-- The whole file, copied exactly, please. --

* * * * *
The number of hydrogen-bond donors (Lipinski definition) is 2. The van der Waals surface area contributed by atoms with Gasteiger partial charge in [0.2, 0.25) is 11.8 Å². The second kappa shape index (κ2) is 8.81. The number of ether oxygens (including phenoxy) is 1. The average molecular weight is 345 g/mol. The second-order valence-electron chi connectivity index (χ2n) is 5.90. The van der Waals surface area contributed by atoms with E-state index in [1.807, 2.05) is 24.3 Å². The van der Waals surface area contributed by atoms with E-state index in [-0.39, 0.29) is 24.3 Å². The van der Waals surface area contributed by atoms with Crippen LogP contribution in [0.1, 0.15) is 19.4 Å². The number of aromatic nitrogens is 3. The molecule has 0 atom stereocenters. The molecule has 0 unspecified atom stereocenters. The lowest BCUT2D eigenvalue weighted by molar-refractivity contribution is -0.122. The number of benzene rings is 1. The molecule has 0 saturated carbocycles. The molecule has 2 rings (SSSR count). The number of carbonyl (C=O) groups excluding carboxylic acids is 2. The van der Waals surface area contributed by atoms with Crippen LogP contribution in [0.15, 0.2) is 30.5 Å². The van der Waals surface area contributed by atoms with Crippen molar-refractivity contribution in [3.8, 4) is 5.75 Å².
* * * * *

The number of hydrogen-bond donors (Lipinski definition) is 2. The van der Waals surface area contributed by atoms with Gasteiger partial charge in [0.2, 0.25) is 11.8 Å². The second kappa shape index (κ2) is 8.81. The number of ether oxygens (including phenoxy) is 1. The average molecular weight is 345 g/mol. The second-order valence-electron chi connectivity index (χ2n) is 5.90. The van der Waals surface area contributed by atoms with E-state index in [1.807, 2.05) is 24.3 Å². The van der Waals surface area contributed by atoms with E-state index in [-0.39, 0.29) is 24.3 Å². The van der Waals surface area contributed by atoms with Crippen LogP contribution in [0.1, 0.15) is 19.4 Å². The number of aromatic nitrogens is 3. The molecule has 0 atom stereocenters. The molecule has 0 unspecified atom stereocenters. The lowest BCUT2D eigenvalue weighted by molar-refractivity contribution is -0.122. The number of benzene rings is 1. The molecule has 0 saturated carbocycles. The molecule has 2 rings (SSSR count). The number of carbonyl (C=O) groups excluding carboxylic acids is 2. The van der Waals surface area contributed by atoms with Crippen LogP contribution in [0.15, 0.2) is 30.5 Å². The van der Waals surface area contributed by atoms with Crippen molar-refractivity contribution in [3.8, 4) is 5.75 Å².